Raw meat. Raw eggs. Raw milk. Which of these is not like the other? Two are unremarkable features of American cuisine; consider rare steak and eggs over-easy. The other is unthinkable to many palates. Two are everyday staples; envision the cases of meat and eggs anchoring the back wall of most grocery stores. The other is a highly controversial substance sold, where legal, through loopholes and hurdles. Why the difference? Among other factors, we tend to think of the first two as ingredients, and the last as a final product, and this affects the way we produce, market, and consume milk.
All raw animal products carry an element of risk; this is why packaged meat and eggs, and restaurant menus, carry that ubiquitous warning to proceed at our own risk. For various reasons, our regulatory system and our culinary culture don’t treat milk the same way. Can you imagine if all meat and eggs came pre-cooked, in order to protect the consumer from possible harm? That’s effectively what pasteurization does for milk, changing it from a raw, “hazardous” ingredient into a finished, “safe” product, and altering our perception of its potential. Most consumers know lots of ways to prepare meat or eggs, but milk? That’s just for drinking.
Yet there’s a middle ground for milk-handling, one that is mostly ignored but is highly relevant for those with small dairy herds or who want access to fresh, local dairy: view milk as an ingredient, not as a drink. As Anne Mendelson points out in her excellent book Milk (excerpted by MOTHER EARTH NEWS in 2011), for most of dairy’s history, fresh/raw milk was not something widely consumed for the simple reason that it spoiled too quickly in the absence of effective refrigeration and transportation. Most people soured, fermented, cultured, or otherwise altered the fresh product to make it tastier and/or more stable. This is a similar concept to cooking or curing raw meats, with the same benefits and results, yet it’s mysterious to most Americans, including our own farm’s customers.
When we started our home dairy goat herd many years ago, we began learning to make cheese, yogurt, and other products right away. Neither of us cared much for milk as a drink, but loved its products passionately. We could easily use 3-4 gallons in a week without drinking a drop. The goats were an important part of our diversified farm’s fabric, providing fertility, food, and land management services. But as our herd expanded to support our ingredient-milk addiction, we decided we had to start selling milk to pay for the significant extra work and investment, and to balance the spring overproduction that resulted from keeping enough goats to get our household through the winter. And that’s where we ran into trouble with raw milk’s unique status.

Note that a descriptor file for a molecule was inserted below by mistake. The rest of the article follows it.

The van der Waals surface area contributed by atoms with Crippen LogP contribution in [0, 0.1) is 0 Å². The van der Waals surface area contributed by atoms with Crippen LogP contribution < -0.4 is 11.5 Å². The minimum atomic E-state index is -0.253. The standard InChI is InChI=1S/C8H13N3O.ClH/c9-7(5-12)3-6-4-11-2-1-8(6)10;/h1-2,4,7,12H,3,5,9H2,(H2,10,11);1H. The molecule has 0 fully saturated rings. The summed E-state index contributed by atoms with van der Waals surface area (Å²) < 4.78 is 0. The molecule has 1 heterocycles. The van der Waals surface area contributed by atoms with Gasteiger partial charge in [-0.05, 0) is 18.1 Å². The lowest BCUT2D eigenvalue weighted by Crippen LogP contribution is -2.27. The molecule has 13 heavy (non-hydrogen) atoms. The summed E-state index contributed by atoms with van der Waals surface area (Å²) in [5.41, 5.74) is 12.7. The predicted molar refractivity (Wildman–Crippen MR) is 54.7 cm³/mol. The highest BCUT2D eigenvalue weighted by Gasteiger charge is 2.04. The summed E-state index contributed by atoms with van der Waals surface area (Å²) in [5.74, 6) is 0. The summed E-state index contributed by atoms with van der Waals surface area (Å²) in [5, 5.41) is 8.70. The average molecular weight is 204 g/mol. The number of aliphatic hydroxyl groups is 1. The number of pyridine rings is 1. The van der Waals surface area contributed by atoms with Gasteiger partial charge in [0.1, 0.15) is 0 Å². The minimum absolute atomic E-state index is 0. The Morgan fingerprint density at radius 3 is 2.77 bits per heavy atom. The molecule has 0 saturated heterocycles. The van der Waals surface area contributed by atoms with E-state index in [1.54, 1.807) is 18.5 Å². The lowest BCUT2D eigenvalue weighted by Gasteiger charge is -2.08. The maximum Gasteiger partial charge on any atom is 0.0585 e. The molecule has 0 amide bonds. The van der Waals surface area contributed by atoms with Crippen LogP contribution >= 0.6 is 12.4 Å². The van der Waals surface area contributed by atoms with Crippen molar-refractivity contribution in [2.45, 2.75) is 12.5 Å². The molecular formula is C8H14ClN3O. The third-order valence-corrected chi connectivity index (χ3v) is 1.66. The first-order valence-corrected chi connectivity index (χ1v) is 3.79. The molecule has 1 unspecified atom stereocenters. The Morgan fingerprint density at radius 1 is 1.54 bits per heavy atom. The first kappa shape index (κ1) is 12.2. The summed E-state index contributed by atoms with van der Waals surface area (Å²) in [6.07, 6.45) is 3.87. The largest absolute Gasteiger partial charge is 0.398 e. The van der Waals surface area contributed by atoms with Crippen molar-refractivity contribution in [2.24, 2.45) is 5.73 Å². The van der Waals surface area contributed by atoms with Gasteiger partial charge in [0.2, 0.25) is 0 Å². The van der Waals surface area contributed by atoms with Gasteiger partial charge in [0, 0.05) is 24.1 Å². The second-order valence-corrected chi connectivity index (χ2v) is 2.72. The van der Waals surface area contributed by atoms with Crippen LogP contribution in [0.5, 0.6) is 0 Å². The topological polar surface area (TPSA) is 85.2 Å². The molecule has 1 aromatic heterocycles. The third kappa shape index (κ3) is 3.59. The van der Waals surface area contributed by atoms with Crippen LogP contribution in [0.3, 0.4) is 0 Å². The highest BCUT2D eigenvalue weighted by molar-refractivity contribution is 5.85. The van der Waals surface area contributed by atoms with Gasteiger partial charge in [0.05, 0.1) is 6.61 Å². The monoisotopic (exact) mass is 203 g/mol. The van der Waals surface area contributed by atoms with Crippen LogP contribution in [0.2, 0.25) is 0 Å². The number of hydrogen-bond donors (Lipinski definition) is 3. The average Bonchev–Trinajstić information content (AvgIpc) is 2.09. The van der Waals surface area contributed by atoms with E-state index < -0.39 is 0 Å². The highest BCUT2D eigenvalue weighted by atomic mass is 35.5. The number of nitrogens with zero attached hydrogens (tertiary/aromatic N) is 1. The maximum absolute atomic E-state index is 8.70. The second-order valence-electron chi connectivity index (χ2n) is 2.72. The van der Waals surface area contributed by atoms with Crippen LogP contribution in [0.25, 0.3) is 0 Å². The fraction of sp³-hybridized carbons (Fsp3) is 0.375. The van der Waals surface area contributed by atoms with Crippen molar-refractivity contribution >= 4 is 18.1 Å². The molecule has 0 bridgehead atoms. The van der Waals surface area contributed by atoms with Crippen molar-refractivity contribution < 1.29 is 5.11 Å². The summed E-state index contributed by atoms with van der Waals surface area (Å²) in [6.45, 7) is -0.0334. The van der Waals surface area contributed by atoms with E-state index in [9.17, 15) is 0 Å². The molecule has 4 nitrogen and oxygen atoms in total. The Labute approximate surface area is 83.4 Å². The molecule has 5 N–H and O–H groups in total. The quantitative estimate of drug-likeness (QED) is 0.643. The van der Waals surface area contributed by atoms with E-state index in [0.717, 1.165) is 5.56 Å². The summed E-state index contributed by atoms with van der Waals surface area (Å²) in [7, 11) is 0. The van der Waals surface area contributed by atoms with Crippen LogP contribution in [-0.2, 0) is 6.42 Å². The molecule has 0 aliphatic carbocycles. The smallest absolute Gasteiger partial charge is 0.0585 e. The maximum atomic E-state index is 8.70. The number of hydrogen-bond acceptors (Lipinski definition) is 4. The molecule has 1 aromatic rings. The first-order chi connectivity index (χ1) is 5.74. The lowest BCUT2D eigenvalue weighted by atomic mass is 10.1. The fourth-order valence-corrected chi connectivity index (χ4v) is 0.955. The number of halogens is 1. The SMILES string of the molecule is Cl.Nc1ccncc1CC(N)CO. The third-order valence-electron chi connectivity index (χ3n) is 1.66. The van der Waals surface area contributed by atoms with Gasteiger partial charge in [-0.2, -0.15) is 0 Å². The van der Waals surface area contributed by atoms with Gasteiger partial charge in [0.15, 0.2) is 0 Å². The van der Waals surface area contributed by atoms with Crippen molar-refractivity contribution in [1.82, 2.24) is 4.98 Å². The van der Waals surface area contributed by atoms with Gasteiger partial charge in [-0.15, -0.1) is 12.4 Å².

Missouri, fortunately, has one of the more lenient raw-milk laws on the books; anyone can sell raw milk on the farm, or deliver it to the final consumer, exempt from all other regulations including inspections. This was key to the economics of our situation, as we certainly couldn’t justify building a minimum-5-figure dairy facility to legally make cheese or bottle pasteurized milk, not for a small goat herd on a full-time vegetable farm. Yet we were uncomfortable selling raw milk for direct consumption; it really does carry some safety risks, and our local and state political climate wasn’t supportive of raw milk sales, despite the law. Other Missouri dairies had been persecuted by the government for perceived mishaps in milk and cheese handling; in two incidents we blogged about, a dairy was entrapped into selling milk the wrong way, and another was publicly accused of contamination without sufficient proof. We weren’t going to bet our farm on a few goats’ worth of extra milk. So we decided to sell our milk the way we consumed it: as an ingredient.